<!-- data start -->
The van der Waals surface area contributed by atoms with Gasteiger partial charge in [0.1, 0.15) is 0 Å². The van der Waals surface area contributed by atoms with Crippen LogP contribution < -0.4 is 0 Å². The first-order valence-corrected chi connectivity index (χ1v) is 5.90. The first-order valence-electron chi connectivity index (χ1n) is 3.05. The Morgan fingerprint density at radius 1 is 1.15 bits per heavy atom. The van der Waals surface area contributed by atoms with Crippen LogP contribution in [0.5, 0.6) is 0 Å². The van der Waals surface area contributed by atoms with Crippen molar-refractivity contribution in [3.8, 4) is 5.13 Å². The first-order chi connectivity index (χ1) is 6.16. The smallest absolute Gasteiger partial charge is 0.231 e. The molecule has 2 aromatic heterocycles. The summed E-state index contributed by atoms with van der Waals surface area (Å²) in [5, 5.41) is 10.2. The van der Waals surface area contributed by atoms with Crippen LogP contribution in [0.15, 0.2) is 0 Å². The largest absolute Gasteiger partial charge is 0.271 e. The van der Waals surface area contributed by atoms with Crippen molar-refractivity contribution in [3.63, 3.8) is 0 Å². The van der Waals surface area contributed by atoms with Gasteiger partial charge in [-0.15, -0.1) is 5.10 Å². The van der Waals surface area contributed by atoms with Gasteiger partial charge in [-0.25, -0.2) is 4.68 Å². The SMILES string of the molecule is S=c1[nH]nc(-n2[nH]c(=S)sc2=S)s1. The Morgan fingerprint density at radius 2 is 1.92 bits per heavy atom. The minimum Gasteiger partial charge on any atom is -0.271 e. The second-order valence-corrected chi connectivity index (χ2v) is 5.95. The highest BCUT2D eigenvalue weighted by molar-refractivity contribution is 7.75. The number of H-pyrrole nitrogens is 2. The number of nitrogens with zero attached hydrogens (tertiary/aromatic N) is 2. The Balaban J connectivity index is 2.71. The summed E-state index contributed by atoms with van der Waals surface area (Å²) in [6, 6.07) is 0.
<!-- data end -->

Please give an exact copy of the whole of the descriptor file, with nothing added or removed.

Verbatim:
The van der Waals surface area contributed by atoms with Gasteiger partial charge in [0.1, 0.15) is 0 Å². The van der Waals surface area contributed by atoms with Crippen LogP contribution < -0.4 is 0 Å². The first-order valence-corrected chi connectivity index (χ1v) is 5.90. The first-order valence-electron chi connectivity index (χ1n) is 3.05. The Morgan fingerprint density at radius 1 is 1.15 bits per heavy atom. The van der Waals surface area contributed by atoms with Crippen LogP contribution in [0.5, 0.6) is 0 Å². The van der Waals surface area contributed by atoms with Crippen molar-refractivity contribution in [3.8, 4) is 5.13 Å². The first-order chi connectivity index (χ1) is 6.16. The smallest absolute Gasteiger partial charge is 0.231 e. The molecule has 2 aromatic heterocycles. The summed E-state index contributed by atoms with van der Waals surface area (Å²) in [5, 5.41) is 10.2. The van der Waals surface area contributed by atoms with Crippen LogP contribution in [0.15, 0.2) is 0 Å². The largest absolute Gasteiger partial charge is 0.271 e. The van der Waals surface area contributed by atoms with Crippen molar-refractivity contribution in [3.63, 3.8) is 0 Å². The van der Waals surface area contributed by atoms with Gasteiger partial charge in [-0.15, -0.1) is 5.10 Å². The van der Waals surface area contributed by atoms with Gasteiger partial charge in [-0.25, -0.2) is 4.68 Å². The SMILES string of the molecule is S=c1[nH]nc(-n2[nH]c(=S)sc2=S)s1. The Morgan fingerprint density at radius 2 is 1.92 bits per heavy atom. The minimum Gasteiger partial charge on any atom is -0.271 e. The second-order valence-corrected chi connectivity index (χ2v) is 5.95. The highest BCUT2D eigenvalue weighted by molar-refractivity contribution is 7.75. The number of H-pyrrole nitrogens is 2. The number of nitrogens with zero attached hydrogens (tertiary/aromatic N) is 2. The Balaban J connectivity index is 2.71. The summed E-state index contributed by atoms with van der Waals surface area (Å²) in [6, 6.07) is 0.